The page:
Meanwhile, Indonesia’s and India’s oil demand is expected to continue to increase, driven by economic growth, an expanding population, and limited domestic oil production growth.

Both countries are significant oil importers with strong refining infrastructure capabilities. This demand for crude oil could flows from the likes of the Atlantic Basin as well as closer regionally, such as Angola, Saudi Arabia, and Nigeria.

How does the challenging geopolitical outlook impact the day-to-day operations and decision-making at Tankers International, and what risk mitigation measures are in place?

There is no doubt that the geopolitical outlook is challenging, and the shipping industry is currently in the spotlight.

It is important to note that seafarers are facing increasing risk for simply doing their jobs, and we at Tankers International put the safety of seafarers as of paramount importance.

While the conflict in Gaza is causing regional disruption, with the current Red Sea crisis having a less noticeable impact on VLCCs than Suezmax and Aframax vessel type, the ongoing war in Ukraine is still one of the most significant factors impacting the maritime sector.

Russia’s actions and subsequent sanctions redirected the country’s crude to eastern buyers, reshaping trade patterns for the VLCC segment.

Europe pushed to seek oil supplies elsewhere and turned to the US, West Africa, and the Middle East, altering trade lanes and boosting VLCC competitiveness in the Atlantic basin.

With no sign of a resolution to the conflict, these newly evolved trade routes are here to stay for the foreseeable future.

Navigating the twin challenges of decarbonisation and digitalisation, how does Tankers International ensure profitability in the tanker sector? Are there specific strategies in place to address these challenges?

The Tankers International pool enables its members to navigate shipping’s digitalisation and decarbonisation evolution by providing a wealth of data and updates, from our VLCC Fixture App to forums for pool members to ensure close collaboration and transparency that supports compliance with existing and future regulations.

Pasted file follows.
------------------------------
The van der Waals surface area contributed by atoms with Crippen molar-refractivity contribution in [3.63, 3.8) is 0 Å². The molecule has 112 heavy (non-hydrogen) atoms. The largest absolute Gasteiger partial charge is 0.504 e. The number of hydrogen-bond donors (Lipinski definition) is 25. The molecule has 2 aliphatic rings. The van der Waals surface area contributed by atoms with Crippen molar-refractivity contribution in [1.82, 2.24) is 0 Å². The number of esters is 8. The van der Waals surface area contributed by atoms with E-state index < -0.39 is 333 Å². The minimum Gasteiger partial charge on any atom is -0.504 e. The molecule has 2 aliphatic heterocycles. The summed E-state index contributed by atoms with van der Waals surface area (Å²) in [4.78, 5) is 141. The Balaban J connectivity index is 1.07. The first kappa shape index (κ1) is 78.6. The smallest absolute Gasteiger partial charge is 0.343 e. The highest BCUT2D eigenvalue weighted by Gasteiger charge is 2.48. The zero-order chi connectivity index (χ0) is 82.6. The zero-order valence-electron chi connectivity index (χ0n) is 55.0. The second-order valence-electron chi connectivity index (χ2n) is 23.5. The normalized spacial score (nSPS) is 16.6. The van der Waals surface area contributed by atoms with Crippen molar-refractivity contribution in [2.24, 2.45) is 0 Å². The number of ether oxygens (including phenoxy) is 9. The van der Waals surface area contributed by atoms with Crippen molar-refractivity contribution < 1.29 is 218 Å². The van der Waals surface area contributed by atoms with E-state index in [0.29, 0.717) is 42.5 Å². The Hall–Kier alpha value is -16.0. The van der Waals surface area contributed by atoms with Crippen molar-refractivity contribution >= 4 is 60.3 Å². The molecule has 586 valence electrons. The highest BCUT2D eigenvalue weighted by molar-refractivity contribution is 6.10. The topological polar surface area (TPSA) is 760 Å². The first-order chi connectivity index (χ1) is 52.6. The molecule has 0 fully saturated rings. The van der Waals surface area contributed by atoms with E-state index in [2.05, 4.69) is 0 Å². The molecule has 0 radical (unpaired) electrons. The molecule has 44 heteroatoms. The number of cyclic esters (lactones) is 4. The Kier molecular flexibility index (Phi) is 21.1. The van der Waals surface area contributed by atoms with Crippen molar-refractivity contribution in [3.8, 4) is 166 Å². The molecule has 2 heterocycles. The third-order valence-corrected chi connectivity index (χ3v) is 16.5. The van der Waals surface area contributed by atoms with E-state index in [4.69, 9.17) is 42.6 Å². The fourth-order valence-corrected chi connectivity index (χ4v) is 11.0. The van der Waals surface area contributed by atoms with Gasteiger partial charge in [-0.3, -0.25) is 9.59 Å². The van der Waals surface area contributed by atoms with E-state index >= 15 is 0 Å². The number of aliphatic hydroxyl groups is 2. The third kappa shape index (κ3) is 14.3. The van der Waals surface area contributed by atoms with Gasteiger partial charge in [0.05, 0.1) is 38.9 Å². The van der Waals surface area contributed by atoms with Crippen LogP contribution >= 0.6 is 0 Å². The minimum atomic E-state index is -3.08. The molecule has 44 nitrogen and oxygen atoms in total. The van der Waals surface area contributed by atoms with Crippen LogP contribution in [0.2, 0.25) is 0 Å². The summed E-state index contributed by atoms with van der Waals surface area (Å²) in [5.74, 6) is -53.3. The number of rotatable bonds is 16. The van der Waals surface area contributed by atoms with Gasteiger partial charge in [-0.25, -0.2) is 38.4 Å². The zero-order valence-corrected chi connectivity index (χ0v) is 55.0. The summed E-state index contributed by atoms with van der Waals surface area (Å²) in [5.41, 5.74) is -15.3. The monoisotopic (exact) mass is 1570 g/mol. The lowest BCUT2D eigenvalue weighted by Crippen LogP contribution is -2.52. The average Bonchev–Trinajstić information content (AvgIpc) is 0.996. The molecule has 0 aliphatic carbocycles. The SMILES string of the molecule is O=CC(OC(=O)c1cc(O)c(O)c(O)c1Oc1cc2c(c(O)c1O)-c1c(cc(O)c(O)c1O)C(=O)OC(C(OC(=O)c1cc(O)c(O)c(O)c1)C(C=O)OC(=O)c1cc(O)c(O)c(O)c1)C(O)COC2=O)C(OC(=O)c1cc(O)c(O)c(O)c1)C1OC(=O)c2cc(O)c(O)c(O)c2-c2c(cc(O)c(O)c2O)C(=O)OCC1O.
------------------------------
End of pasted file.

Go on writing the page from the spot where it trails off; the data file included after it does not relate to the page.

For example, focusing on decarbonisation, the large number of ships within our pool allows shipowners and operators to benefit from greater economies of scale, financial robustness and flexibility through greater utilisation across their fleets - helping them to mitigate any impact of regulatory challenges, such as Carbon Intensity Indicator (CII) ratings.

By doing so, the collective pool of ships can maximise earnings, while the pain of CII-negative voyages is minimised for any individual vessel.

Can you provide insights into Tankers International's initiatives regarding decarbonisation?

While a large portion of the global fleet will have a hard time meeting new efficiency standards, our pool consists of top-tier owners who operate high quality ships, which makes complying with environmental and efficiency regulations that much more straightforward.

The experience across the Tankers International team and the information sharing culture we promote between our pool partners allows for continued discussion and development of best practices to create a strong platform from which we can ensure regulatory compliance as well as commercial excellence.

Pooling simplifies a shipowner’s role, providing regular cash flow based on their vessel’s earning potential in the current market conditions and reducing the need for in-house staff.